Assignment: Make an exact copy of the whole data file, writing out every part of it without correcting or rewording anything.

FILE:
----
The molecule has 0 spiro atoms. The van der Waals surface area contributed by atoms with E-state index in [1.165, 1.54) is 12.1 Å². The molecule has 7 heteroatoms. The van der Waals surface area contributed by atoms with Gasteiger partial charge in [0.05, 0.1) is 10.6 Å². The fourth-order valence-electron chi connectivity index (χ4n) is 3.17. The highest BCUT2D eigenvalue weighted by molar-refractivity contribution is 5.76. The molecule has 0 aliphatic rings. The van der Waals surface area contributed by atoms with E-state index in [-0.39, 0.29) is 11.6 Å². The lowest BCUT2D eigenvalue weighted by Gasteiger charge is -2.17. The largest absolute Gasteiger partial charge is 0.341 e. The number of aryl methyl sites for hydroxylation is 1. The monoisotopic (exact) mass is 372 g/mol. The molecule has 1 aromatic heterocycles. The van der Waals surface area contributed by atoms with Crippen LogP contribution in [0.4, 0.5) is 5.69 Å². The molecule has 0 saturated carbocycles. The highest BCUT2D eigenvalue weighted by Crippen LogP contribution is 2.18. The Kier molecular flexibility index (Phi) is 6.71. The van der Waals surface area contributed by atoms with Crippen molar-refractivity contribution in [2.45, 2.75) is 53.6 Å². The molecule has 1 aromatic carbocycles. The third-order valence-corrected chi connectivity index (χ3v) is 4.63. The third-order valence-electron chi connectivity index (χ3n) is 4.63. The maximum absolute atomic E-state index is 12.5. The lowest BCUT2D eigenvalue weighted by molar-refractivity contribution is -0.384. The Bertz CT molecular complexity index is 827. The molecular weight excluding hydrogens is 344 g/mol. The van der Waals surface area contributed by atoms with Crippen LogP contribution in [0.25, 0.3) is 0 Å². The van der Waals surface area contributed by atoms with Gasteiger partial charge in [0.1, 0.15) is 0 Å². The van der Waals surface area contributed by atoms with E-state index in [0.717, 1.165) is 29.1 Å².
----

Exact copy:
The molecule has 0 spiro atoms. The van der Waals surface area contributed by atoms with E-state index in [1.165, 1.54) is 12.1 Å². The molecule has 7 heteroatoms. The van der Waals surface area contributed by atoms with Gasteiger partial charge in [0.05, 0.1) is 10.6 Å². The fourth-order valence-electron chi connectivity index (χ4n) is 3.17. The highest BCUT2D eigenvalue weighted by molar-refractivity contribution is 5.76. The molecule has 0 aliphatic rings. The van der Waals surface area contributed by atoms with E-state index in [-0.39, 0.29) is 11.6 Å². The lowest BCUT2D eigenvalue weighted by Gasteiger charge is -2.17. The largest absolute Gasteiger partial charge is 0.341 e. The number of aryl methyl sites for hydroxylation is 1. The monoisotopic (exact) mass is 372 g/mol. The molecule has 1 aromatic heterocycles. The van der Waals surface area contributed by atoms with Crippen LogP contribution in [0.4, 0.5) is 5.69 Å². The molecule has 0 saturated carbocycles. The highest BCUT2D eigenvalue weighted by Crippen LogP contribution is 2.18. The Kier molecular flexibility index (Phi) is 6.71. The van der Waals surface area contributed by atoms with Crippen molar-refractivity contribution in [2.45, 2.75) is 53.6 Å². The molecule has 1 aromatic carbocycles. The third-order valence-corrected chi connectivity index (χ3v) is 4.63. The third-order valence-electron chi connectivity index (χ3n) is 4.63. The maximum absolute atomic E-state index is 12.5. The lowest BCUT2D eigenvalue weighted by molar-refractivity contribution is -0.384. The Bertz CT molecular complexity index is 827. The molecular weight excluding hydrogens is 344 g/mol. The van der Waals surface area contributed by atoms with Crippen LogP contribution in [0.25, 0.3) is 0 Å². The van der Waals surface area contributed by atoms with Gasteiger partial charge in [0.1, 0.15) is 0 Å². The van der Waals surface area contributed by atoms with E-state index in [0.717, 1.165) is 29.1 Å².